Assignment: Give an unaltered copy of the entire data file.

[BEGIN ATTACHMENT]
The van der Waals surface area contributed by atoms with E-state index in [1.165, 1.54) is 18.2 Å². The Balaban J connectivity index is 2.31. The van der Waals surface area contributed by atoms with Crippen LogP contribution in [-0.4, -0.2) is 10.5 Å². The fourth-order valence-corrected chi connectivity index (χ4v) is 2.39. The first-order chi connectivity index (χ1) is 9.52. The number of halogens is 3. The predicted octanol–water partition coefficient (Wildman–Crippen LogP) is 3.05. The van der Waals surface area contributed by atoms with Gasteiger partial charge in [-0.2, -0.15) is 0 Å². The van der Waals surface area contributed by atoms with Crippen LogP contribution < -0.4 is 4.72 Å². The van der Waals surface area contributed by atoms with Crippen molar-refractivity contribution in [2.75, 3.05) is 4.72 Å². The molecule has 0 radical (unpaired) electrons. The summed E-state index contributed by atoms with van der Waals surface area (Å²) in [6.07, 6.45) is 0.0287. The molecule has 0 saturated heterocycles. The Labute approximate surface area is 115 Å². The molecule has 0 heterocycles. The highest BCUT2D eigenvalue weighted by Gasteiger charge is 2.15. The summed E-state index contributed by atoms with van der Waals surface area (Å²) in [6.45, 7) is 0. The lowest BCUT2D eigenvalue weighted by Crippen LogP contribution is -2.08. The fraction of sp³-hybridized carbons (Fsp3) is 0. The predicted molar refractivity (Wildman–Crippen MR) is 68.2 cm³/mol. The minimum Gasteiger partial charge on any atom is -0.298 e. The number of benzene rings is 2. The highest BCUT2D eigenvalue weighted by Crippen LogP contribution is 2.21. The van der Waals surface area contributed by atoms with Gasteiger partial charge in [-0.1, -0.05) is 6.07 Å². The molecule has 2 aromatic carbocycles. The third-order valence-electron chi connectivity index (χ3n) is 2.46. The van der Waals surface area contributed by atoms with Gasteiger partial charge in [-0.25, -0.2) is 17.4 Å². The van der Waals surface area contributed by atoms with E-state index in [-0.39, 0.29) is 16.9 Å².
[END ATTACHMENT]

The van der Waals surface area contributed by atoms with E-state index in [1.165, 1.54) is 18.2 Å². The Balaban J connectivity index is 2.31. The van der Waals surface area contributed by atoms with Crippen LogP contribution in [-0.4, -0.2) is 10.5 Å². The fourth-order valence-corrected chi connectivity index (χ4v) is 2.39. The first-order chi connectivity index (χ1) is 9.52. The number of halogens is 3. The predicted octanol–water partition coefficient (Wildman–Crippen LogP) is 3.05. The van der Waals surface area contributed by atoms with Gasteiger partial charge in [-0.2, -0.15) is 0 Å². The van der Waals surface area contributed by atoms with Crippen LogP contribution < -0.4 is 4.72 Å². The van der Waals surface area contributed by atoms with Crippen molar-refractivity contribution in [2.75, 3.05) is 4.72 Å². The molecule has 0 radical (unpaired) electrons. The summed E-state index contributed by atoms with van der Waals surface area (Å²) in [6.07, 6.45) is 0.0287. The molecule has 0 saturated heterocycles. The Labute approximate surface area is 115 Å². The molecule has 0 heterocycles. The highest BCUT2D eigenvalue weighted by Gasteiger charge is 2.15. The summed E-state index contributed by atoms with van der Waals surface area (Å²) in [6.45, 7) is 0. The lowest BCUT2D eigenvalue weighted by Crippen LogP contribution is -2.08. The fraction of sp³-hybridized carbons (Fsp3) is 0. The predicted molar refractivity (Wildman–Crippen MR) is 68.2 cm³/mol. The minimum Gasteiger partial charge on any atom is -0.298 e. The number of benzene rings is 2. The highest BCUT2D eigenvalue weighted by Crippen LogP contribution is 2.21. The van der Waals surface area contributed by atoms with Gasteiger partial charge in [-0.1, -0.05) is 6.07 Å². The molecule has 2 aromatic carbocycles. The third-order valence-electron chi connectivity index (χ3n) is 2.46. The van der Waals surface area contributed by atoms with Gasteiger partial charge in [-0.25, -0.2) is 17.4 Å². The van der Waals surface area contributed by atoms with E-state index in [-0.39, 0.29) is 16.9 Å².